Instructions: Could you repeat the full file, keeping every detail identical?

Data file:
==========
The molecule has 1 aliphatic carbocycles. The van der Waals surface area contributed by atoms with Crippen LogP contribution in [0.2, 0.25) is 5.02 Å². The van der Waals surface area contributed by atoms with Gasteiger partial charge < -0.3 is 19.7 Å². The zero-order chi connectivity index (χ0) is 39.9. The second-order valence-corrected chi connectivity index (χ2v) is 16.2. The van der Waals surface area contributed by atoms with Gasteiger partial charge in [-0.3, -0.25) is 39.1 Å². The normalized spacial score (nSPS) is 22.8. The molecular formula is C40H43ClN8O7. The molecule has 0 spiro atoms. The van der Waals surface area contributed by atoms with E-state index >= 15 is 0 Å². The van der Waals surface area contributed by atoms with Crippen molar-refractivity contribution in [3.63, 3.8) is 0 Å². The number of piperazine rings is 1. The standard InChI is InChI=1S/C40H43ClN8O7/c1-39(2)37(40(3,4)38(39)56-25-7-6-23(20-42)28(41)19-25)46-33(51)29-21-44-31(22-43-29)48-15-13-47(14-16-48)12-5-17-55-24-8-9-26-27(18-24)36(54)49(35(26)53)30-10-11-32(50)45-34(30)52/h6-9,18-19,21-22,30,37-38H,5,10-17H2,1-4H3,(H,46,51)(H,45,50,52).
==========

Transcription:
The molecule has 1 aliphatic carbocycles. The van der Waals surface area contributed by atoms with Crippen LogP contribution in [0.2, 0.25) is 5.02 Å². The van der Waals surface area contributed by atoms with Gasteiger partial charge < -0.3 is 19.7 Å². The zero-order chi connectivity index (χ0) is 39.9. The second-order valence-corrected chi connectivity index (χ2v) is 16.2. The van der Waals surface area contributed by atoms with Gasteiger partial charge in [-0.3, -0.25) is 39.1 Å². The normalized spacial score (nSPS) is 22.8. The molecular formula is C40H43ClN8O7. The molecule has 0 spiro atoms. The van der Waals surface area contributed by atoms with E-state index >= 15 is 0 Å². The van der Waals surface area contributed by atoms with Crippen molar-refractivity contribution in [3.63, 3.8) is 0 Å². The number of piperazine rings is 1. The standard InChI is InChI=1S/C40H43ClN8O7/c1-39(2)37(40(3,4)38(39)56-25-7-6-23(20-42)28(41)19-25)46-33(51)29-21-44-31(22-43-29)48-15-13-47(14-16-48)12-5-17-55-24-8-9-26-27(18-24)36(54)49(35(26)53)30-10-11-32(50)45-34(30)52/h6-9,18-19,21-22,30,37-38H,5,10-17H2,1-4H3,(H,46,51)(H,45,50,52).